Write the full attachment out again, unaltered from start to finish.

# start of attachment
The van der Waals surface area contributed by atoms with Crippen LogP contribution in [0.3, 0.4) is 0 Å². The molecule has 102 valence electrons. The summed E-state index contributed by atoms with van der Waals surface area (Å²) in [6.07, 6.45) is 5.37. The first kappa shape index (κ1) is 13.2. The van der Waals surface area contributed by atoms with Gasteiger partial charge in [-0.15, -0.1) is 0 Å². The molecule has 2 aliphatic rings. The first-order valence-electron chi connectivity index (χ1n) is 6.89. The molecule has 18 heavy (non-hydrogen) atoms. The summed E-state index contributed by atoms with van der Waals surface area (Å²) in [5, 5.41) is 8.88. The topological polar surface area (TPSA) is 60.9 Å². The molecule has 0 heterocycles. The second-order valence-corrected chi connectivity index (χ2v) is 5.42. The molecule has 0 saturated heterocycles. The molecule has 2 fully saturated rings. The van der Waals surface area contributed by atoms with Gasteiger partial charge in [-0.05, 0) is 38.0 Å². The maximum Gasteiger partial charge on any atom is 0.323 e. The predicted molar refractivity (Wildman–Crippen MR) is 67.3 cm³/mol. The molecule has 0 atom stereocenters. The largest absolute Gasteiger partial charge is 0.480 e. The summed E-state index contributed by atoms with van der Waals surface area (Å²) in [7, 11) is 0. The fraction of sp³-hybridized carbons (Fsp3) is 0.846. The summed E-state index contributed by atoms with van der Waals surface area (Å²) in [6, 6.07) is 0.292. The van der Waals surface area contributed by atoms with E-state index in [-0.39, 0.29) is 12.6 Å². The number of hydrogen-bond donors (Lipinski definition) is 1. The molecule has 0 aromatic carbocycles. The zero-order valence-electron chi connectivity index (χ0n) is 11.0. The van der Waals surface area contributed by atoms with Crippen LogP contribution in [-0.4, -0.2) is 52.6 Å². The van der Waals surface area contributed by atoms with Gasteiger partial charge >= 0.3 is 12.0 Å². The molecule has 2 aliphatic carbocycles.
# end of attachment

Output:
The van der Waals surface area contributed by atoms with Crippen LogP contribution in [0.3, 0.4) is 0 Å². The molecule has 102 valence electrons. The summed E-state index contributed by atoms with van der Waals surface area (Å²) in [6.07, 6.45) is 5.37. The first kappa shape index (κ1) is 13.2. The van der Waals surface area contributed by atoms with Gasteiger partial charge in [-0.15, -0.1) is 0 Å². The molecule has 2 aliphatic rings. The first-order valence-electron chi connectivity index (χ1n) is 6.89. The molecule has 18 heavy (non-hydrogen) atoms. The summed E-state index contributed by atoms with van der Waals surface area (Å²) in [5, 5.41) is 8.88. The topological polar surface area (TPSA) is 60.9 Å². The molecule has 0 heterocycles. The second-order valence-corrected chi connectivity index (χ2v) is 5.42. The molecule has 0 saturated heterocycles. The molecule has 2 fully saturated rings. The van der Waals surface area contributed by atoms with Gasteiger partial charge in [-0.05, 0) is 38.0 Å². The maximum Gasteiger partial charge on any atom is 0.323 e. The predicted molar refractivity (Wildman–Crippen MR) is 67.3 cm³/mol. The molecule has 0 atom stereocenters. The largest absolute Gasteiger partial charge is 0.480 e. The summed E-state index contributed by atoms with van der Waals surface area (Å²) in [7, 11) is 0. The fraction of sp³-hybridized carbons (Fsp3) is 0.846. The summed E-state index contributed by atoms with van der Waals surface area (Å²) in [6, 6.07) is 0.292. The van der Waals surface area contributed by atoms with E-state index in [-0.39, 0.29) is 12.6 Å². The number of hydrogen-bond donors (Lipinski definition) is 1. The molecule has 0 aromatic carbocycles. The zero-order valence-electron chi connectivity index (χ0n) is 11.0. The van der Waals surface area contributed by atoms with Crippen LogP contribution in [-0.4, -0.2) is 52.6 Å². The van der Waals surface area contributed by atoms with Gasteiger partial charge >= 0.3 is 12.0 Å². The molecule has 2 aliphatic carbocycles.